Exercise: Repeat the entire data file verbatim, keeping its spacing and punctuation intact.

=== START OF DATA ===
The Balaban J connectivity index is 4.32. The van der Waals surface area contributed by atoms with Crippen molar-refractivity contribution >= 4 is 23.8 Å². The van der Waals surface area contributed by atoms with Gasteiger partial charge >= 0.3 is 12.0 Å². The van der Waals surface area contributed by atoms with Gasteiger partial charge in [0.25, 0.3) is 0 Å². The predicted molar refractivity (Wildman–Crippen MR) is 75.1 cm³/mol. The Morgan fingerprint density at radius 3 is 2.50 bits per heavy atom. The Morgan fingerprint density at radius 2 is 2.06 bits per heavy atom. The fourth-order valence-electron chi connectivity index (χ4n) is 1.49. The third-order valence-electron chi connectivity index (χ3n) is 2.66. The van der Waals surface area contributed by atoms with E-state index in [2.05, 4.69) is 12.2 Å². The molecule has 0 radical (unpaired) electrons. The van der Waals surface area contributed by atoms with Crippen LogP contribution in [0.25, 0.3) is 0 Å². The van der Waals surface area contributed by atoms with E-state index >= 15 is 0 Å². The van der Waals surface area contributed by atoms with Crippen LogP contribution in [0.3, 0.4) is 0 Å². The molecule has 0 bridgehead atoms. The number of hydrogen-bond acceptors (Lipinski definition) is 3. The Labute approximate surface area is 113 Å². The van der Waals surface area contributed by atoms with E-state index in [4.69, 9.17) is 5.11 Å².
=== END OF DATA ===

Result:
The Balaban J connectivity index is 4.32. The van der Waals surface area contributed by atoms with Crippen molar-refractivity contribution >= 4 is 23.8 Å². The van der Waals surface area contributed by atoms with Gasteiger partial charge >= 0.3 is 12.0 Å². The van der Waals surface area contributed by atoms with Gasteiger partial charge in [0.25, 0.3) is 0 Å². The predicted molar refractivity (Wildman–Crippen MR) is 75.1 cm³/mol. The Morgan fingerprint density at radius 3 is 2.50 bits per heavy atom. The Morgan fingerprint density at radius 2 is 2.06 bits per heavy atom. The fourth-order valence-electron chi connectivity index (χ4n) is 1.49. The third-order valence-electron chi connectivity index (χ3n) is 2.66. The van der Waals surface area contributed by atoms with E-state index in [2.05, 4.69) is 12.2 Å². The molecule has 0 radical (unpaired) electrons. The van der Waals surface area contributed by atoms with Crippen LogP contribution in [0.25, 0.3) is 0 Å². The van der Waals surface area contributed by atoms with E-state index >= 15 is 0 Å². The van der Waals surface area contributed by atoms with Crippen LogP contribution in [0.3, 0.4) is 0 Å². The molecule has 0 bridgehead atoms. The number of hydrogen-bond acceptors (Lipinski definition) is 3. The Labute approximate surface area is 113 Å². The van der Waals surface area contributed by atoms with E-state index in [4.69, 9.17) is 5.11 Å².